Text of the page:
Photo Credit: Kaspars Grinvalds
(Updated and revised from an earlier version.)
If you follow our blogs, then you probably know that we support the idea that you just do what works (as long as it’s safe) when things go awry during travel (tips on how to keep things on track, here). Although slipping into survival mode is usually ok when you are on vacation, deviating from your baby’s good sleep habits will often lead to new sleep associations.
There are two major issues that can lead to sleep regression after travel 1) your child's circadian rhythm can shift due to jet lag or a lax schedule, and 2) sleep associations can form.
When your child's schedule shifts due to jet lag or late nights up playing with cousins, your child's internal clock will become mismatched from the time on your clock at home. Circadian biology can be hard to understand, but here's a simple example: if you traveled from New York to California and put your child to bed at 7 pm while away, your child won't be ready to sleep until 10 pm when you get home (i.e., 7 pm California time!). You must account for schedule adjustments when helping your child get back on track after travel (see how to adjust for eastward and westward jet lag).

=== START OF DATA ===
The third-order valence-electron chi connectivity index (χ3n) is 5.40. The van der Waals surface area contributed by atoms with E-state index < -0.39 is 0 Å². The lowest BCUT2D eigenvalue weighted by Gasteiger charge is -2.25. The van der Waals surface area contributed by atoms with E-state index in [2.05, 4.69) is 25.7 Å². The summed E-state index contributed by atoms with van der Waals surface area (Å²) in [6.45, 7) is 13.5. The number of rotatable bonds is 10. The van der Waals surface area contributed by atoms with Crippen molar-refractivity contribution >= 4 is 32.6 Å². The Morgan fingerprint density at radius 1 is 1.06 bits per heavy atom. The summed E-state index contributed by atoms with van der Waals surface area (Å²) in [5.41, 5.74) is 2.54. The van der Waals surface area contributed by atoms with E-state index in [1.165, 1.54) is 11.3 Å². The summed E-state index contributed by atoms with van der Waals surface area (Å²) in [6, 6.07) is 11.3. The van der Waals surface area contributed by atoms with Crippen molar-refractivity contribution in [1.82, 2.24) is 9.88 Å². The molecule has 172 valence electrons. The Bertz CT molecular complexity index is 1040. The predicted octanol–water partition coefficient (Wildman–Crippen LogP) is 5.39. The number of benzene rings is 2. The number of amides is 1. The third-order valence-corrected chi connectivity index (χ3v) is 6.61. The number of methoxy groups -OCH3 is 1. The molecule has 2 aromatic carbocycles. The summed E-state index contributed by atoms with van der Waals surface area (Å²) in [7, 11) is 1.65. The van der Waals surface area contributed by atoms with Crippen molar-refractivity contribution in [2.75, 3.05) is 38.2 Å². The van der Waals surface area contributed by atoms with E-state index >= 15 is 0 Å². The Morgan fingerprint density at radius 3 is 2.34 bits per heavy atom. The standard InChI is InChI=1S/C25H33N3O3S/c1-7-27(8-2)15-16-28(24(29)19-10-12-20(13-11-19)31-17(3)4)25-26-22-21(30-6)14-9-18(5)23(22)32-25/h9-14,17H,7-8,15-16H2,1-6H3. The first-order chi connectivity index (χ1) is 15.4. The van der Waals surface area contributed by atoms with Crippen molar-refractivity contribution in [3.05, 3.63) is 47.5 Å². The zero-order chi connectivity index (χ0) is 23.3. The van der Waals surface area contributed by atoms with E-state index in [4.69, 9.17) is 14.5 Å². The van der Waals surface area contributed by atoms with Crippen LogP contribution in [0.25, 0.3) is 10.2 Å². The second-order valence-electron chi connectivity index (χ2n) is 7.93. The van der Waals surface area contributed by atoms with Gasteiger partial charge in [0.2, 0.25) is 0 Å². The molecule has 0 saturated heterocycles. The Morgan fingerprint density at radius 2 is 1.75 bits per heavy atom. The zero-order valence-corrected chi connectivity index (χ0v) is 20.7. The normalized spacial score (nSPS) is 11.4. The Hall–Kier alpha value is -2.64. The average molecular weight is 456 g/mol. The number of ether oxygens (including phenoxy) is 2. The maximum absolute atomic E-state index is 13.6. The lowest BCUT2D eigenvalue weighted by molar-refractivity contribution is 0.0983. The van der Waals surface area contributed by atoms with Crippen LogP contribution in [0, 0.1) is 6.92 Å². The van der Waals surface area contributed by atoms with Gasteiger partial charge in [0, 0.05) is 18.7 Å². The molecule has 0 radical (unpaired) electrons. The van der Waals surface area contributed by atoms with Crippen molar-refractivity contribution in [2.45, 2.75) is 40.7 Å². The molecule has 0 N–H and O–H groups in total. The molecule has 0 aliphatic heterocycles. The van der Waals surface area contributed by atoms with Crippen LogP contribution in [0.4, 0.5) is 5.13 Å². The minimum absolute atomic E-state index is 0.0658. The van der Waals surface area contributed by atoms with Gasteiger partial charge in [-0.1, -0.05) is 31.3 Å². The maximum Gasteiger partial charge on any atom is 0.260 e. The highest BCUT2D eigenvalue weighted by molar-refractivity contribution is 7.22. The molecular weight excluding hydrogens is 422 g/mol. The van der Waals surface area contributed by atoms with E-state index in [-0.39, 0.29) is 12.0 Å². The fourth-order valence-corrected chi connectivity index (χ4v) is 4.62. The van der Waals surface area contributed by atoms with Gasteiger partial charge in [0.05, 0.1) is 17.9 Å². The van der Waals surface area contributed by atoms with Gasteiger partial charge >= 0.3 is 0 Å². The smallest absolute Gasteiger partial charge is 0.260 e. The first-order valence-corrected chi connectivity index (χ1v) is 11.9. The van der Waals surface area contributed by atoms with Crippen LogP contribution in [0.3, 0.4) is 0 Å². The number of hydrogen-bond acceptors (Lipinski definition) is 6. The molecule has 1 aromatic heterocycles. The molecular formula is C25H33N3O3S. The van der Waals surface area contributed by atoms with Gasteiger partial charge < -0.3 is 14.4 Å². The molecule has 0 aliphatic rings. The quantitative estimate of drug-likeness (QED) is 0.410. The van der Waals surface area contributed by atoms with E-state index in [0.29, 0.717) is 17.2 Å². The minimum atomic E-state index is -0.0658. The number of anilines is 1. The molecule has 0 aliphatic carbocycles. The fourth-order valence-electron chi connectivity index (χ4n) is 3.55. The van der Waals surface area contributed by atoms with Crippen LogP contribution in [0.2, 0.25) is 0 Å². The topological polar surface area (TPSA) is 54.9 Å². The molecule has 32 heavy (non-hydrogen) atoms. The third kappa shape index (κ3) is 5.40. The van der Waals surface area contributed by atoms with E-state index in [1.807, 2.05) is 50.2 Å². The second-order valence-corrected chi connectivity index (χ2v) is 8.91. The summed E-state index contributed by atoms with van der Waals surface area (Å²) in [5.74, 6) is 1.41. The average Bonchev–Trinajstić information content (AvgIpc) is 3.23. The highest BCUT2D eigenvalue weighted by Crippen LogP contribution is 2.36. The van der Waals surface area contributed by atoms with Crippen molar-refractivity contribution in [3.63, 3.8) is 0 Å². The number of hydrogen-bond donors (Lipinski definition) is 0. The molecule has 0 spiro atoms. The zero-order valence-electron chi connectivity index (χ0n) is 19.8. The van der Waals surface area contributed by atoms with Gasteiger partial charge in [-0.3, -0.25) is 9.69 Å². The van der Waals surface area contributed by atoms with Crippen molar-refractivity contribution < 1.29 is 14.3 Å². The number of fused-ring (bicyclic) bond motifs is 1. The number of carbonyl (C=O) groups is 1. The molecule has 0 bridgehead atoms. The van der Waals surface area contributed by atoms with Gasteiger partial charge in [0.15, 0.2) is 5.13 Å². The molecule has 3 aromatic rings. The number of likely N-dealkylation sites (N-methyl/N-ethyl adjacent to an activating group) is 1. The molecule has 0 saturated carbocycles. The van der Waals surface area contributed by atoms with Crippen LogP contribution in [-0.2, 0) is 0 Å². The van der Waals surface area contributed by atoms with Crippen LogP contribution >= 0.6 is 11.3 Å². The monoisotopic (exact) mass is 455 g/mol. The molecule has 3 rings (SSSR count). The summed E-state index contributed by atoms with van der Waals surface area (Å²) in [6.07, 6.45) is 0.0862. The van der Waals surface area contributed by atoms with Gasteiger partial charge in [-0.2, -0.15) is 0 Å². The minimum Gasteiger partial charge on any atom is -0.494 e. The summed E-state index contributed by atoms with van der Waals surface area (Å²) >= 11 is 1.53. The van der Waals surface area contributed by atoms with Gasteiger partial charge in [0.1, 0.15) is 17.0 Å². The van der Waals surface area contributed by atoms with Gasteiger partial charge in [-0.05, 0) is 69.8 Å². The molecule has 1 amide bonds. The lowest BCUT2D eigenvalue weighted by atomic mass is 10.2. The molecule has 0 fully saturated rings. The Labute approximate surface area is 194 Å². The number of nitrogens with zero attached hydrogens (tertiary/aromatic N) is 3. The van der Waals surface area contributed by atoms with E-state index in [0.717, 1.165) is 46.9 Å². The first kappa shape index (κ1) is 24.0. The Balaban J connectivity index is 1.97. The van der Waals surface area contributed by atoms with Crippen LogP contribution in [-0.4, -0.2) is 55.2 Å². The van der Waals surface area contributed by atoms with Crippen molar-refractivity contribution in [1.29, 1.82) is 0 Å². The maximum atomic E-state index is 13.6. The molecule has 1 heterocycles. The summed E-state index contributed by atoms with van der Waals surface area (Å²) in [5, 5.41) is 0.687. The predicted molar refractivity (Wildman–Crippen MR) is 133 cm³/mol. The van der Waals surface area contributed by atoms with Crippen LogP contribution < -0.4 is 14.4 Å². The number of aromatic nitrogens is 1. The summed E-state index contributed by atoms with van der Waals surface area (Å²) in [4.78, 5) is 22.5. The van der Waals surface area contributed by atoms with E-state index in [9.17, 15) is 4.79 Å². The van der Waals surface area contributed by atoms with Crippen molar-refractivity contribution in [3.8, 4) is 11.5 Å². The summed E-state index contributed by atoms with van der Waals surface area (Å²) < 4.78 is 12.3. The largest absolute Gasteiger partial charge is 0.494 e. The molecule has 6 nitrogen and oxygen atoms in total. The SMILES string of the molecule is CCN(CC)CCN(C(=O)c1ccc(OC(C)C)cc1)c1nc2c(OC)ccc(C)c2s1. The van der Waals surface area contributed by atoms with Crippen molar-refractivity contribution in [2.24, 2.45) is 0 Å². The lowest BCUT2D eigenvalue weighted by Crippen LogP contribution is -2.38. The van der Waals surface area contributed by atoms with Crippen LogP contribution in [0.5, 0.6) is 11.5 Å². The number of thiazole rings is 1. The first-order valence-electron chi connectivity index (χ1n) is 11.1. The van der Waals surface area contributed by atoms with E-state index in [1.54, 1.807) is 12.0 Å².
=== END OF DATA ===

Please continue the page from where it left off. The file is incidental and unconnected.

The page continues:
If you taught your baby or toddler how to fall asleep at one point and he or she was sleeping great, but then you traveled and ended up rocking/feeding/co-sleeping/using a stroller to sleep in order to avoid having him/her wake up others, then your baby may have re-developed a sleep association. As a reminder, a sleep association is simply the series of experiences or tools that your baby needs to fall asleep. A sleep association could be your baby’s crib, rocking, bouncing, feeding, going for a walk in a carrier or stroller, a pacifier or any combination of those or other things. You will need to teach your child to fall asleep independently in order to reduce frequent night waking when you return home.